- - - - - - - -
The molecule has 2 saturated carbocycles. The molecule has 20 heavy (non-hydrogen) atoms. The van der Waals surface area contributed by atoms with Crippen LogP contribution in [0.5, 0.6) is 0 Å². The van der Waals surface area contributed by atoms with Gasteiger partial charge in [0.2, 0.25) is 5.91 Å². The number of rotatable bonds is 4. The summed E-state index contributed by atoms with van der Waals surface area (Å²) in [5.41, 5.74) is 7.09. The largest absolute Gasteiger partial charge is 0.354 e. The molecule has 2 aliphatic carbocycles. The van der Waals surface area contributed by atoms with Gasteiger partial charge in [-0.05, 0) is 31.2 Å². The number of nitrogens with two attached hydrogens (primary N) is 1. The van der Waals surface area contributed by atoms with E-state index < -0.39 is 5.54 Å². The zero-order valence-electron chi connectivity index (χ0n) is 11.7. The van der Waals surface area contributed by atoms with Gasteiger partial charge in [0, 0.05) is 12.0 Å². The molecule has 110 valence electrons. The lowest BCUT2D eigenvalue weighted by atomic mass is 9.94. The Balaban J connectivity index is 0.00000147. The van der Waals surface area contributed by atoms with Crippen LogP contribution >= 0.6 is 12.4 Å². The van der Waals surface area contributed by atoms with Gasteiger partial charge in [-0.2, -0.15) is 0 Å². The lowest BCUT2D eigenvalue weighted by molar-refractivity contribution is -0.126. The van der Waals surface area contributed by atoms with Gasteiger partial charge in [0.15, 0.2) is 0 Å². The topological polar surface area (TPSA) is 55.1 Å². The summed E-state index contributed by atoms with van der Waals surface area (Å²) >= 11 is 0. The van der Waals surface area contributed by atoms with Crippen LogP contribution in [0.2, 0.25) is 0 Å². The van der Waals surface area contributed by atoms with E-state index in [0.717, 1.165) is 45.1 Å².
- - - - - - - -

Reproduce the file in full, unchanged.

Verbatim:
The molecule has 2 saturated carbocycles. The molecule has 20 heavy (non-hydrogen) atoms. The van der Waals surface area contributed by atoms with Crippen LogP contribution in [0.5, 0.6) is 0 Å². The van der Waals surface area contributed by atoms with Gasteiger partial charge in [0.2, 0.25) is 5.91 Å². The number of rotatable bonds is 4. The summed E-state index contributed by atoms with van der Waals surface area (Å²) in [5.41, 5.74) is 7.09. The largest absolute Gasteiger partial charge is 0.354 e. The molecule has 2 aliphatic carbocycles. The van der Waals surface area contributed by atoms with Gasteiger partial charge in [-0.05, 0) is 31.2 Å². The number of nitrogens with two attached hydrogens (primary N) is 1. The van der Waals surface area contributed by atoms with E-state index < -0.39 is 5.54 Å². The zero-order valence-electron chi connectivity index (χ0n) is 11.7. The van der Waals surface area contributed by atoms with Gasteiger partial charge in [0, 0.05) is 12.0 Å². The molecule has 110 valence electrons. The lowest BCUT2D eigenvalue weighted by atomic mass is 9.94. The Balaban J connectivity index is 0.00000147. The van der Waals surface area contributed by atoms with Crippen LogP contribution >= 0.6 is 12.4 Å². The van der Waals surface area contributed by atoms with Gasteiger partial charge in [-0.2, -0.15) is 0 Å². The lowest BCUT2D eigenvalue weighted by molar-refractivity contribution is -0.126. The van der Waals surface area contributed by atoms with Gasteiger partial charge in [0.15, 0.2) is 0 Å². The topological polar surface area (TPSA) is 55.1 Å². The summed E-state index contributed by atoms with van der Waals surface area (Å²) >= 11 is 0. The van der Waals surface area contributed by atoms with Crippen LogP contribution in [0.2, 0.25) is 0 Å². The van der Waals surface area contributed by atoms with E-state index in [0.717, 1.165) is 45.1 Å².